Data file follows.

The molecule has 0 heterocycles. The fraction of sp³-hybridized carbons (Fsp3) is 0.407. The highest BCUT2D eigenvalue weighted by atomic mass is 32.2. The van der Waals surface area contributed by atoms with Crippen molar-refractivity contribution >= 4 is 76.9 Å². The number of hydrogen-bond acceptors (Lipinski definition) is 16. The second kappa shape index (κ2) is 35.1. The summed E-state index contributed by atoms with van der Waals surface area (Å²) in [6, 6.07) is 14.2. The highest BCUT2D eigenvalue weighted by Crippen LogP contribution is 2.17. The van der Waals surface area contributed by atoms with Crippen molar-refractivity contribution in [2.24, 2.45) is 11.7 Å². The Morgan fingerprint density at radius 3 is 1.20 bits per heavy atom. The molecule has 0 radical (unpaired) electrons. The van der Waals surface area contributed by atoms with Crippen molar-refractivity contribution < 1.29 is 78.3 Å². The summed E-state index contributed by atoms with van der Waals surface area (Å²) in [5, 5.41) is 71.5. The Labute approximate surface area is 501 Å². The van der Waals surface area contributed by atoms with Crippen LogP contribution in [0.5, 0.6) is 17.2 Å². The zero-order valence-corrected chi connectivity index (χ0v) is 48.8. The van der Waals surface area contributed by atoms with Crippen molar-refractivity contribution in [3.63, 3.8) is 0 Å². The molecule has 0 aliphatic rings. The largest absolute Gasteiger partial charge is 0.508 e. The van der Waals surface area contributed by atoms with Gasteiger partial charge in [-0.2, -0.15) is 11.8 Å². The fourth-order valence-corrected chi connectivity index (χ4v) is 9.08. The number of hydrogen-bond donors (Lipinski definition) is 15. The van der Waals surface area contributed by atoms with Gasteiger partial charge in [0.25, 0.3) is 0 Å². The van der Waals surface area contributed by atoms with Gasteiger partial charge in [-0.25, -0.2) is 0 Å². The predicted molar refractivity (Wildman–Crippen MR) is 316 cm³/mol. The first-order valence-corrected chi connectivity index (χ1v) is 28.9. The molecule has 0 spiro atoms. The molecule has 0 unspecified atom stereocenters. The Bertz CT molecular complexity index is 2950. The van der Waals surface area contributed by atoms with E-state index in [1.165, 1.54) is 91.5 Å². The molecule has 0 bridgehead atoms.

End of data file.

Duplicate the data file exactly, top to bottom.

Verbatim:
The molecule has 0 heterocycles. The fraction of sp³-hybridized carbons (Fsp3) is 0.407. The highest BCUT2D eigenvalue weighted by atomic mass is 32.2. The van der Waals surface area contributed by atoms with Crippen molar-refractivity contribution >= 4 is 76.9 Å². The number of hydrogen-bond acceptors (Lipinski definition) is 16. The second kappa shape index (κ2) is 35.1. The summed E-state index contributed by atoms with van der Waals surface area (Å²) in [6, 6.07) is 14.2. The highest BCUT2D eigenvalue weighted by Crippen LogP contribution is 2.17. The van der Waals surface area contributed by atoms with Crippen molar-refractivity contribution in [2.24, 2.45) is 11.7 Å². The Morgan fingerprint density at radius 3 is 1.20 bits per heavy atom. The molecule has 0 radical (unpaired) electrons. The van der Waals surface area contributed by atoms with Crippen molar-refractivity contribution < 1.29 is 78.3 Å². The summed E-state index contributed by atoms with van der Waals surface area (Å²) in [5, 5.41) is 71.5. The Labute approximate surface area is 501 Å². The van der Waals surface area contributed by atoms with Crippen LogP contribution in [0.5, 0.6) is 17.2 Å². The zero-order valence-corrected chi connectivity index (χ0v) is 48.8. The van der Waals surface area contributed by atoms with Crippen molar-refractivity contribution in [3.63, 3.8) is 0 Å². The molecule has 0 aliphatic rings. The largest absolute Gasteiger partial charge is 0.508 e. The van der Waals surface area contributed by atoms with Gasteiger partial charge in [-0.2, -0.15) is 11.8 Å². The fourth-order valence-corrected chi connectivity index (χ4v) is 9.08. The number of hydrogen-bond donors (Lipinski definition) is 15. The van der Waals surface area contributed by atoms with Gasteiger partial charge in [0.25, 0.3) is 0 Å². The van der Waals surface area contributed by atoms with Gasteiger partial charge in [-0.25, -0.2) is 0 Å². The predicted molar refractivity (Wildman–Crippen MR) is 316 cm³/mol. The first-order valence-corrected chi connectivity index (χ1v) is 28.9. The molecule has 0 spiro atoms. The molecule has 0 unspecified atom stereocenters. The Bertz CT molecular complexity index is 2950. The van der Waals surface area contributed by atoms with E-state index in [1.165, 1.54) is 91.5 Å². The molecule has 0 bridgehead atoms.